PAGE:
DID YOU READ

“Carrie”: The cast and director talk blood, telekinesis and growing up

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“Carrie” will be more than just a prom gone horribly, horribly wrong, promises its stars and filmmakers. Kimberly Peirce’s adaptation of the Stephen King novel –recently pushed back to October 18 — will encompass more from the book than the Brian De Palma version — more destruction of the whole town, more telekinesis, and of course, more blood.

Peirce estimated that they used approximately 1000 gallons of fake blood during production. “We had so many different types of blood!” enthused Chloë Grace Moretz. “Each day was something else: the wet blood, the fire blood, the dry blood. The blood became part of who you are, and I just got used to going home every night covered in blood.”

The blood starts flowing, as you might recall, when Carrie gets her first menstrual cycle, but because she’s grown up with a religious fanatic for a mother, she thinks it means her damnation. Her gym teacher, Miss Desjardin (who is played by Judy Greer), sets her straight. “Carrie realizes, ‘Oh my God, I can be like this woman, who is secure and doesn’t think she’s going to hell just because she got her period,'” Moretz said. “And then she goes home and tries to tell her mother that it’s a natural progression. ‘I know what I’ve been told, but…'”

Margaret White, however, doesn’t want to hear it. This is a woman, as Julianne Moore pointed out, who started off in one religious sect, and when that wasn’t strict enough, “peeled off and formed her own church, which her husband.” Isolated from society, she didn’t understand her own period, which she thought was brought on by sexual sin, let alone her pregnancy — “she thought she had cancer, and delivered the baby by herself,” Moore said.

“All of this was so startling to learn and understand, so upsetting, and so rich in terms of characterization,” Moore said. “It helps you understand how important her relationship to this child is, how completely wrapped up in her she is. So the key is her isolation, and her psychosis, because she’s maybe had several psychotic breaks, and the moment she senses Carrie is moving away from her, she wants to ‘protect’ her. She only sees danger out there for Carrie.”

Moretz said Carrie has her first awakening when she realizes that her mother’s teachings might be wrong, and she has her second awakening when she realizes she has the power to move things with her mind.

“If you look at it from a telekinetic point of view, I don’t think that was used as much in the first film as in our film,” Moretz said. “Other people might be like, ‘Oh, that’s her downfall,’ or you can argue with it, because it’s not logical — ‘Huh, I just moved you’ — right? But here it’s like, ‘Wow, this might be who I am.’ It’s more of a sense of her becoming something. When she’s overly happy, it comes out. When she’s angry, it comes out. It takes her strongest emotion and multiplies it by a hundred, and her whole body tenses up and things move with her. When she’s alone and in her own mind, she can thrive, and you smile.”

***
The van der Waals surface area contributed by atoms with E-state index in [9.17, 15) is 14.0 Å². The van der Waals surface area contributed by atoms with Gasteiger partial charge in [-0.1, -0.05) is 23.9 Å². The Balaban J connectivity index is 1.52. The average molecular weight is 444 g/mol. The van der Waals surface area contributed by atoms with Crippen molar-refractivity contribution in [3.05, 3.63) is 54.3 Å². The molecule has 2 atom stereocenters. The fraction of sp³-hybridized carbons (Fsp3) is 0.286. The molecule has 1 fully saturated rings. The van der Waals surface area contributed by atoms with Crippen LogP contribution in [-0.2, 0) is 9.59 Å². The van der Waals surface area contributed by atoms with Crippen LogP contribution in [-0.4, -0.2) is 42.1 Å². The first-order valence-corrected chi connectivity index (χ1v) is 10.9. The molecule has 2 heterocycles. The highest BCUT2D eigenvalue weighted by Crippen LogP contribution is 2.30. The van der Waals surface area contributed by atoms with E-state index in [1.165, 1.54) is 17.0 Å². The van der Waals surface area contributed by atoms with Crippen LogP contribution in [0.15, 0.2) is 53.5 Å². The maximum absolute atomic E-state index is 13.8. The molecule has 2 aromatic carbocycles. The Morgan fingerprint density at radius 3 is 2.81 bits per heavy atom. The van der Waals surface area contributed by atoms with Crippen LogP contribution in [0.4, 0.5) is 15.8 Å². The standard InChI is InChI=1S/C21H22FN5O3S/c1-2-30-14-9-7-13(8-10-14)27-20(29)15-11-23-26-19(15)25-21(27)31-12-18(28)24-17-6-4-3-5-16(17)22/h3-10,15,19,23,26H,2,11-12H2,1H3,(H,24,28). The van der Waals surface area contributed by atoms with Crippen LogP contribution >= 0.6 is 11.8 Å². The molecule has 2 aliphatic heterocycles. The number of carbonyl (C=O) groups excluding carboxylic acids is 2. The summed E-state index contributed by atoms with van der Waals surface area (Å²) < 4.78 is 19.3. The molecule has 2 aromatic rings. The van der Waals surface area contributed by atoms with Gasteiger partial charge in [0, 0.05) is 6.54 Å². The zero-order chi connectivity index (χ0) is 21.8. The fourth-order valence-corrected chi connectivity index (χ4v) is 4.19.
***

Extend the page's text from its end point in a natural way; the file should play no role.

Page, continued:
Well, until she starts killing people with her mind, that is. Besides blowing up at the prom (just because of a little pig’s blood prank!) and then committing matricide, Carrie sets her entire neighborhood on fire, destroying the fire hydrants as well so no one can put out the fires. “You can’t do that in a PG-13 universe,” producer Kevin Misher said. “I think the only tone that can do this justice is R.”

Misher also said “the thing to remember” about “Carrie” is that it’s a metaphor for a young girl’s coming-of-age, calling it “almost like the first ‘Twilight’ or ‘Hunger Games.'” “It was a phenomenon of a book about teens and processing angst in a supernatural way,” he said.

“You’ve got a girl who’s trying to grow up, and a mother who’s trying to keep her from growing up,” Peirce said. “So beyond all the supernatural, what I found was really interesting is the journey that all girls on.”

Peirce said she amplified the interactions between Carrie and the girls at school — especially Chris, who abuses Carrie the most — but also kept the interactions “completely casual” for a sense of normalcy. “In terms of modernity, the way kids communicate, with social networking, with texting, with making videos everywhere they go on their cell phones, that part is different.”

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Hard Out

Comedy From The Closet

Janice and Jeffrey Available Now On IFC's Comedy Crib

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She’s been referred to as “the love child of Amy Sedaris and Tracy Ullman,” and he’s a self-described “Italian who knows how to cook a great spaghetti alla carbonara.” They’re Mollie Merkel and Matteo Lane, prolific indie comedians who blended their robust creative juices to bring us the new Comedy Crib series Janice and Jeffrey. Mollie and Matteo took time to answer our probing questions about their series and themselves. Here’s a taste.

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IFC: How would you describe Janice and Jeffrey to a fancy network executive you met in an elevator?

Mollie & Matteo: Janice and Jeffrey is about a married couple experiencing intimacy issues but who don’t have a clue it’s because they are gay. Their oblivion makes them even more endearing.  Their total lack of awareness provides for a buffet of comedy.

IFC: What’s your origin story? How did you two people meet and how long have you been working together?

Mollie: We met at a dive bar in Wrigley Field Chicago. It was a show called Entertaining Julie… It was a cool variety scene with lots of talented people. I was doing Janice one night and Matteo was doing an impression of Liza Minnelli. We sort of just fell in love with each other’s… ACT! Matteo made the first move and told me how much he loved Janice and I drove home feeling like I just met someone really special.

IFC: How would Janice describe Jeffrey?

Mollie: “He can paint, cook homemade Bolognese, and sing Opera. Not to mention he has a great body. He makes me feel empowered and free. He doesn’t suffocate me with attention so our love has room to breath.”